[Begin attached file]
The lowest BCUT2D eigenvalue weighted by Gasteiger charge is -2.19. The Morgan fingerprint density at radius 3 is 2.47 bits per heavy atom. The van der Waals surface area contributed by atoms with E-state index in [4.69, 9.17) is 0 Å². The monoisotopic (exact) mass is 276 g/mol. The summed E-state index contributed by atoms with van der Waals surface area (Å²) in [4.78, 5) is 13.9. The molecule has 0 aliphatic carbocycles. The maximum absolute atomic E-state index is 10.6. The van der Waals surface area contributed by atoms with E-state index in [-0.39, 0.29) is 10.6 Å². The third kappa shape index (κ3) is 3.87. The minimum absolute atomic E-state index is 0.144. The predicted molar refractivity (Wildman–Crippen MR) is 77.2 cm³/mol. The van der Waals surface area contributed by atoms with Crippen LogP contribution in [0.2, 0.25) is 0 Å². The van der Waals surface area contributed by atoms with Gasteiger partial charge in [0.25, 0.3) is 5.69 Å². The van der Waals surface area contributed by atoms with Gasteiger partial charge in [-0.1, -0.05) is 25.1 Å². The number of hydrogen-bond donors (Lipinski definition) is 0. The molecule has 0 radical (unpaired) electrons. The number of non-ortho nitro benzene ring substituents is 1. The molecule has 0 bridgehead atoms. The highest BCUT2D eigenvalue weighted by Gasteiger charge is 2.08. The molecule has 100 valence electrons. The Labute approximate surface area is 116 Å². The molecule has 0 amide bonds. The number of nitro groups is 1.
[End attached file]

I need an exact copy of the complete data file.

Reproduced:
The lowest BCUT2D eigenvalue weighted by Gasteiger charge is -2.19. The Morgan fingerprint density at radius 3 is 2.47 bits per heavy atom. The van der Waals surface area contributed by atoms with E-state index in [4.69, 9.17) is 0 Å². The monoisotopic (exact) mass is 276 g/mol. The summed E-state index contributed by atoms with van der Waals surface area (Å²) in [4.78, 5) is 13.9. The molecule has 0 aliphatic carbocycles. The maximum absolute atomic E-state index is 10.6. The van der Waals surface area contributed by atoms with E-state index in [-0.39, 0.29) is 10.6 Å². The third kappa shape index (κ3) is 3.87. The minimum absolute atomic E-state index is 0.144. The predicted molar refractivity (Wildman–Crippen MR) is 77.2 cm³/mol. The van der Waals surface area contributed by atoms with Crippen LogP contribution in [0.2, 0.25) is 0 Å². The van der Waals surface area contributed by atoms with Gasteiger partial charge in [0.25, 0.3) is 5.69 Å². The van der Waals surface area contributed by atoms with Gasteiger partial charge in [-0.1, -0.05) is 25.1 Å². The number of hydrogen-bond donors (Lipinski definition) is 0. The molecule has 0 radical (unpaired) electrons. The number of non-ortho nitro benzene ring substituents is 1. The molecule has 0 bridgehead atoms. The highest BCUT2D eigenvalue weighted by Gasteiger charge is 2.08. The molecule has 100 valence electrons. The Labute approximate surface area is 116 Å². The molecule has 0 amide bonds. The number of nitro groups is 1.